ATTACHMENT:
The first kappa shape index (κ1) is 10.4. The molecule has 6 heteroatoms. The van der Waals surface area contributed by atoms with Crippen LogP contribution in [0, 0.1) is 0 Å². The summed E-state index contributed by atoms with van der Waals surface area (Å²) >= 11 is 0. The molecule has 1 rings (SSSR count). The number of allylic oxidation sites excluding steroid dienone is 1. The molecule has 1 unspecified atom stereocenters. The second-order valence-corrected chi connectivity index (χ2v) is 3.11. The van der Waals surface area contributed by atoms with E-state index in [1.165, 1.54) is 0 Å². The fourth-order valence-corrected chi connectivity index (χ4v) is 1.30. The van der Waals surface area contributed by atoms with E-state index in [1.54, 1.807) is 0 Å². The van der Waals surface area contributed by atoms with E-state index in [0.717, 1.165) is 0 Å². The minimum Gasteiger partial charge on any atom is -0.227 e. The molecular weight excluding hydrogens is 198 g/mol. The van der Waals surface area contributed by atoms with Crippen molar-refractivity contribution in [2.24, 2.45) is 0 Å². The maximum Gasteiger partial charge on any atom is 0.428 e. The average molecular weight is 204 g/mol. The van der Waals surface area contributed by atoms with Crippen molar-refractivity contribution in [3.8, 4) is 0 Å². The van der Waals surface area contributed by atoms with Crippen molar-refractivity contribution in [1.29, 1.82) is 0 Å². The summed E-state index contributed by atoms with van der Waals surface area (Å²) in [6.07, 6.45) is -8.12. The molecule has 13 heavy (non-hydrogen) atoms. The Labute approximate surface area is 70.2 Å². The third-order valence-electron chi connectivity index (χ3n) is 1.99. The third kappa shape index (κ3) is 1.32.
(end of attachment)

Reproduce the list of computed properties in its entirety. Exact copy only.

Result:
The first kappa shape index (κ1) is 10.4. The molecule has 6 heteroatoms. The van der Waals surface area contributed by atoms with Crippen LogP contribution in [0, 0.1) is 0 Å². The summed E-state index contributed by atoms with van der Waals surface area (Å²) >= 11 is 0. The molecule has 1 rings (SSSR count). The number of allylic oxidation sites excluding steroid dienone is 1. The molecule has 1 unspecified atom stereocenters. The second-order valence-corrected chi connectivity index (χ2v) is 3.11. The van der Waals surface area contributed by atoms with E-state index in [1.165, 1.54) is 0 Å². The fourth-order valence-corrected chi connectivity index (χ4v) is 1.30. The van der Waals surface area contributed by atoms with E-state index in [1.54, 1.807) is 0 Å². The van der Waals surface area contributed by atoms with E-state index in [0.717, 1.165) is 0 Å². The minimum Gasteiger partial charge on any atom is -0.227 e. The molecular weight excluding hydrogens is 198 g/mol. The van der Waals surface area contributed by atoms with Crippen molar-refractivity contribution in [2.24, 2.45) is 0 Å². The maximum Gasteiger partial charge on any atom is 0.428 e. The average molecular weight is 204 g/mol. The van der Waals surface area contributed by atoms with Crippen molar-refractivity contribution in [3.8, 4) is 0 Å². The van der Waals surface area contributed by atoms with Crippen molar-refractivity contribution in [1.29, 1.82) is 0 Å². The summed E-state index contributed by atoms with van der Waals surface area (Å²) in [6.07, 6.45) is -8.12. The molecule has 13 heavy (non-hydrogen) atoms. The Labute approximate surface area is 70.2 Å². The third-order valence-electron chi connectivity index (χ3n) is 1.99. The third kappa shape index (κ3) is 1.32.